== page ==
The problem here is one of perspective. The mathematics of the quanta gives us tools that work: they give concrete and precise answers to questions that can be tested. So why not put the question the other way around: why shouldn't Nature work this way? After all, the logic checks out, and we can verify it to a level of atom-splitting accuracy. It’s only us and our limited human perspective that brings in the confusion.
We have the mathematical structure and models that allow us to make predictions. As long as the rules we abide by are logical and coherent, we can disregard the discomfort of trying to wrap our human minds around the apparent unintuitiveness of our universe.
Even brilliant thinkers such as Einstein took issues with what he felt was unintuitive or incomplete in quantum mechanics, perhaps most concretely in the seemingly paradoxical concept of quantum entanglement. And yet, today, we exploit this entanglement directly with quantum computers. Incidentally, the famous entanglement paper (Einstein-Podolsky-Rosen, 1935) is now also the most cited of his works: confusion can be great fuel for new discoveries!
While philosophy - especially in the Socratic sense - is often good for you, let mathematics do its magic here. We can set our own intuition, or rather, the lack thereof aside, and rely on these well-tested theories to predict and guide our way through the mysterious way the universe presents itself.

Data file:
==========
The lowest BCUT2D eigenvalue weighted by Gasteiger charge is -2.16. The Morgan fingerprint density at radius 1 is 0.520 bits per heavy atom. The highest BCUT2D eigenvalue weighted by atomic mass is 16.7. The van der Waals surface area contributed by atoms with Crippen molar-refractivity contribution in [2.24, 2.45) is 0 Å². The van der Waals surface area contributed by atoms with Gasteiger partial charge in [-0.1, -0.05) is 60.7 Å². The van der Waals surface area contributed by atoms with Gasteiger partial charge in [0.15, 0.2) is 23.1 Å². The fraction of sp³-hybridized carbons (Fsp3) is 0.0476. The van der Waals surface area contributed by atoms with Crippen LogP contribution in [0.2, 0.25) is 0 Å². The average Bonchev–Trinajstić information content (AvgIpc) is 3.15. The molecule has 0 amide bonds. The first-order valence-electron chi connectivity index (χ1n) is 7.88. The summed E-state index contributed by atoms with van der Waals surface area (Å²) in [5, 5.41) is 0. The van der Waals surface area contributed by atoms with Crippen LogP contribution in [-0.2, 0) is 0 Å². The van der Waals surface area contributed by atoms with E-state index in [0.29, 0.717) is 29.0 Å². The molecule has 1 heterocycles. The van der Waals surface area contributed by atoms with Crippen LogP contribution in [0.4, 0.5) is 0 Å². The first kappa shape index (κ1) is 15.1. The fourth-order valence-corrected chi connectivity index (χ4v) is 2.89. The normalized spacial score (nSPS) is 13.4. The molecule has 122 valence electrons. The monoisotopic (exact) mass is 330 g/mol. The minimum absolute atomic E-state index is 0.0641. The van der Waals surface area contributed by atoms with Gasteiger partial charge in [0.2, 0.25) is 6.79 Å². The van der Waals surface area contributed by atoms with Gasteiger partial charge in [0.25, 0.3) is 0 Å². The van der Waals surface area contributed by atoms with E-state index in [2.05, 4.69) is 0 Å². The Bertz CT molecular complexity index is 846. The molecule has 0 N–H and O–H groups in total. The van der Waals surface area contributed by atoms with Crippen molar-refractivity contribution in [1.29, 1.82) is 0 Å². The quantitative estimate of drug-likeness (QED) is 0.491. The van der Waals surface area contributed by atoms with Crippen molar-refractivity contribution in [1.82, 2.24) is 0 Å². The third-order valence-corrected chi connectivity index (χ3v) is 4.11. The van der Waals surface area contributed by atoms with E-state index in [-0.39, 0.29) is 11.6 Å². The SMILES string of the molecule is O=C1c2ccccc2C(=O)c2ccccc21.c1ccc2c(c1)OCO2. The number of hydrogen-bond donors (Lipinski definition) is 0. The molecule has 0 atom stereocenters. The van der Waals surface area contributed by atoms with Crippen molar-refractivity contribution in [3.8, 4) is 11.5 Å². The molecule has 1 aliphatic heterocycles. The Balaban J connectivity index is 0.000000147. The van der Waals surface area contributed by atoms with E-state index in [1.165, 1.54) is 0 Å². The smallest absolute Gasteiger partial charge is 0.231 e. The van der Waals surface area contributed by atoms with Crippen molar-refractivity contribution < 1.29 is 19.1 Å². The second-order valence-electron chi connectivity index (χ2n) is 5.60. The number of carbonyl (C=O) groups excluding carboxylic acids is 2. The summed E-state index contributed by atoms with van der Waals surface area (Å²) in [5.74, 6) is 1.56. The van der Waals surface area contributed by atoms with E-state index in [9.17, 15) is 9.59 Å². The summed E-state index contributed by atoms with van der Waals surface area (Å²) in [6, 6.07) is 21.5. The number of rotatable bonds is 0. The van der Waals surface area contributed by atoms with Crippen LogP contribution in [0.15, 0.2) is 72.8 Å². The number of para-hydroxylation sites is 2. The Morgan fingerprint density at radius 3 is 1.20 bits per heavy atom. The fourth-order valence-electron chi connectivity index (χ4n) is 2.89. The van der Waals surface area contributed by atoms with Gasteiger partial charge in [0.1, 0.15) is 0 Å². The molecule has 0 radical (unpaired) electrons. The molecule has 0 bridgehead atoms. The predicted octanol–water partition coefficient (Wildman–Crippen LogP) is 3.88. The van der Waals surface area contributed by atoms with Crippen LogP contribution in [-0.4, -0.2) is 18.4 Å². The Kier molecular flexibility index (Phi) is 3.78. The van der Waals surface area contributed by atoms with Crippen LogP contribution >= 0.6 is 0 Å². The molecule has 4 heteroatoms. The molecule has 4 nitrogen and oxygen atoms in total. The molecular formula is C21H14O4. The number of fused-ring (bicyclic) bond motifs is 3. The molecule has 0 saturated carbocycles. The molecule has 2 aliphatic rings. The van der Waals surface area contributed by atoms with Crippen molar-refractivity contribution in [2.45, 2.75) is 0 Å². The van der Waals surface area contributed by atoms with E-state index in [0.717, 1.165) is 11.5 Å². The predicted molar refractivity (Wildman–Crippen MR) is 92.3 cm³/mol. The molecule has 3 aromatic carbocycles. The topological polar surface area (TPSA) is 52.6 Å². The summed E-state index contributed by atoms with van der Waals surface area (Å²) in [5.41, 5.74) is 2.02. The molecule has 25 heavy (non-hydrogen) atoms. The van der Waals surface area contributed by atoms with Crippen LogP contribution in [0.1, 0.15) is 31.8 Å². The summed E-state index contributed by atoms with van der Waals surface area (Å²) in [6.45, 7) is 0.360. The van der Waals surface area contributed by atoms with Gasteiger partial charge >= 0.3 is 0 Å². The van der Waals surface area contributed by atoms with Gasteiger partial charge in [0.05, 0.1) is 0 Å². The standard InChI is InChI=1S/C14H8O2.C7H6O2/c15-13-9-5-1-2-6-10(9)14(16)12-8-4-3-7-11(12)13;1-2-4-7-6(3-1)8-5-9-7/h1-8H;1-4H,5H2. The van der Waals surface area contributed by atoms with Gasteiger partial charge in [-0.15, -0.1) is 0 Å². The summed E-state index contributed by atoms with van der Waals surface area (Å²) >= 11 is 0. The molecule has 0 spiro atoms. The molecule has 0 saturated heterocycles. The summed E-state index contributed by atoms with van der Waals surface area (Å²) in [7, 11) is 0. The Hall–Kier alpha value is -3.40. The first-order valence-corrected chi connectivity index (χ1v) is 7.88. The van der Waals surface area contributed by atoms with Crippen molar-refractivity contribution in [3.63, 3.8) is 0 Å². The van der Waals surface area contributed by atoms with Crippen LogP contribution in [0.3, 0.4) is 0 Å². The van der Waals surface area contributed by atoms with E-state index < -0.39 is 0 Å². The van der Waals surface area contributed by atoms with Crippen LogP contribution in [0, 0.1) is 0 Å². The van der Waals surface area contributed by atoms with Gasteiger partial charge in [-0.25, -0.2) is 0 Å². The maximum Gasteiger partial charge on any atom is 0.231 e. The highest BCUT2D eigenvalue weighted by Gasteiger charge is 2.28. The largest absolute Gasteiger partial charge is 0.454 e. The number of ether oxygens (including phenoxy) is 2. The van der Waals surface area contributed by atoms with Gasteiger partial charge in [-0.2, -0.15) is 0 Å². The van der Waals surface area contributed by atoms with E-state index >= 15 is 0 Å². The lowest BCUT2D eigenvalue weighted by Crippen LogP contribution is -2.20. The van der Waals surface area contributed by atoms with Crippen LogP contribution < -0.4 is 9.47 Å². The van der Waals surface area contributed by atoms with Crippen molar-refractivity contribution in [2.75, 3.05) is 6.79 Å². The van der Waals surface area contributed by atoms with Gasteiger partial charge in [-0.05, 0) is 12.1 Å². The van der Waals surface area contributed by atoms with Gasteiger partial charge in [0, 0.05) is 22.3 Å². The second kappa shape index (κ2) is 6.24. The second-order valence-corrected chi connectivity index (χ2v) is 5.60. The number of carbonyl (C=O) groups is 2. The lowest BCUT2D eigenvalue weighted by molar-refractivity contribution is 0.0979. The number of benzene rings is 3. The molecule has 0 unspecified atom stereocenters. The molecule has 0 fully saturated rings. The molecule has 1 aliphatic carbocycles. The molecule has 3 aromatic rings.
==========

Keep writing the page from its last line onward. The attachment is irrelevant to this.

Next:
By accepting the fact that, apparently, this is how physics works at the core level, we can stop pondering why and begin putting reality itself into use.
That is precisely what has been happening in the last few decades, with quantum computers being heavily researched and developed.
There are similarities between the story of quantum mechanics and quantum computing: how everything started from a simple idea of understanding some observations better and how new mathematical thinking was needed.
In quantum computing, we have moved from the desire to simulate purely quantum systems to concretely manipulating quantum states as an answer to a wide array of different problems.
What started as a conceptual dream of theoretical physicists has become an engineering and business venture. The arising mathematics here - perhaps - is that of applied category theory, in its promise of translating problems from vastly different areas of study into one another.
Or maybe it will be something completely different and new: while we can guess, we are too close to it, as were the budding quantum physicists back in the 1920s. What we can do is to make the best out of what’s available to us and try not to resist the change.
We are doing our fair share of this exploration here at Quanscient by developing quantum algorithms for electromagnetics, CFD, and mechanics simulations. We don’t see the books on the table becoming entangled, and yet - perhaps with some help from those books - we can very concretely see what effects quantum entanglement can have on our simulation algorithms.
While the macroscale world we are mapping may not reveal itself to be anything like quantum to our eyes, we can greatly benefit from being able to manipulate things deep down beneath the surface of our reality.